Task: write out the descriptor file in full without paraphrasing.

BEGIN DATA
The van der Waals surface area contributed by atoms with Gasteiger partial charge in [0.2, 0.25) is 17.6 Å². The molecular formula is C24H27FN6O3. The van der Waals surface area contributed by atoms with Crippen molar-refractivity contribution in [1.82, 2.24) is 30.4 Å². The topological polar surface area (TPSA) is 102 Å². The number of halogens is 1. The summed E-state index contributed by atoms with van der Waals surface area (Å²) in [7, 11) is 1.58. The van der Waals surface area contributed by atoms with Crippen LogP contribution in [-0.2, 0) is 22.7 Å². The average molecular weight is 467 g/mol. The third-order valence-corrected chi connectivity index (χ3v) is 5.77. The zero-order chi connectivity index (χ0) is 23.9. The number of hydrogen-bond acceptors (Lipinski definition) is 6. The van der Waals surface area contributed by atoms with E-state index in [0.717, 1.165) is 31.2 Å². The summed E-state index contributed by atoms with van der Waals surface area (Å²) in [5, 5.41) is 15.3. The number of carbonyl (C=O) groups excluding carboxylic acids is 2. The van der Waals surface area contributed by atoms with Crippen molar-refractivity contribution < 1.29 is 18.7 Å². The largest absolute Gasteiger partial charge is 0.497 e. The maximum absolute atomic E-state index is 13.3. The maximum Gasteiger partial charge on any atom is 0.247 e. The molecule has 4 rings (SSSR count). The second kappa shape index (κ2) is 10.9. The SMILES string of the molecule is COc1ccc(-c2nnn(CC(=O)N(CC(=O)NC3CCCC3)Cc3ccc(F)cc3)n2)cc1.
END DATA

The van der Waals surface area contributed by atoms with Gasteiger partial charge in [0.2, 0.25) is 17.6 Å². The molecular formula is C24H27FN6O3. The van der Waals surface area contributed by atoms with Crippen molar-refractivity contribution in [1.82, 2.24) is 30.4 Å². The topological polar surface area (TPSA) is 102 Å². The number of halogens is 1. The summed E-state index contributed by atoms with van der Waals surface area (Å²) in [7, 11) is 1.58. The van der Waals surface area contributed by atoms with Crippen LogP contribution in [-0.2, 0) is 22.7 Å². The average molecular weight is 467 g/mol. The third-order valence-corrected chi connectivity index (χ3v) is 5.77. The zero-order chi connectivity index (χ0) is 23.9. The number of hydrogen-bond acceptors (Lipinski definition) is 6. The van der Waals surface area contributed by atoms with E-state index in [0.717, 1.165) is 31.2 Å². The summed E-state index contributed by atoms with van der Waals surface area (Å²) in [5, 5.41) is 15.3. The number of carbonyl (C=O) groups excluding carboxylic acids is 2. The van der Waals surface area contributed by atoms with Crippen molar-refractivity contribution < 1.29 is 18.7 Å². The largest absolute Gasteiger partial charge is 0.497 e. The maximum absolute atomic E-state index is 13.3. The maximum Gasteiger partial charge on any atom is 0.247 e. The molecule has 4 rings (SSSR count). The second kappa shape index (κ2) is 10.9. The SMILES string of the molecule is COc1ccc(-c2nnn(CC(=O)N(CC(=O)NC3CCCC3)Cc3ccc(F)cc3)n2)cc1.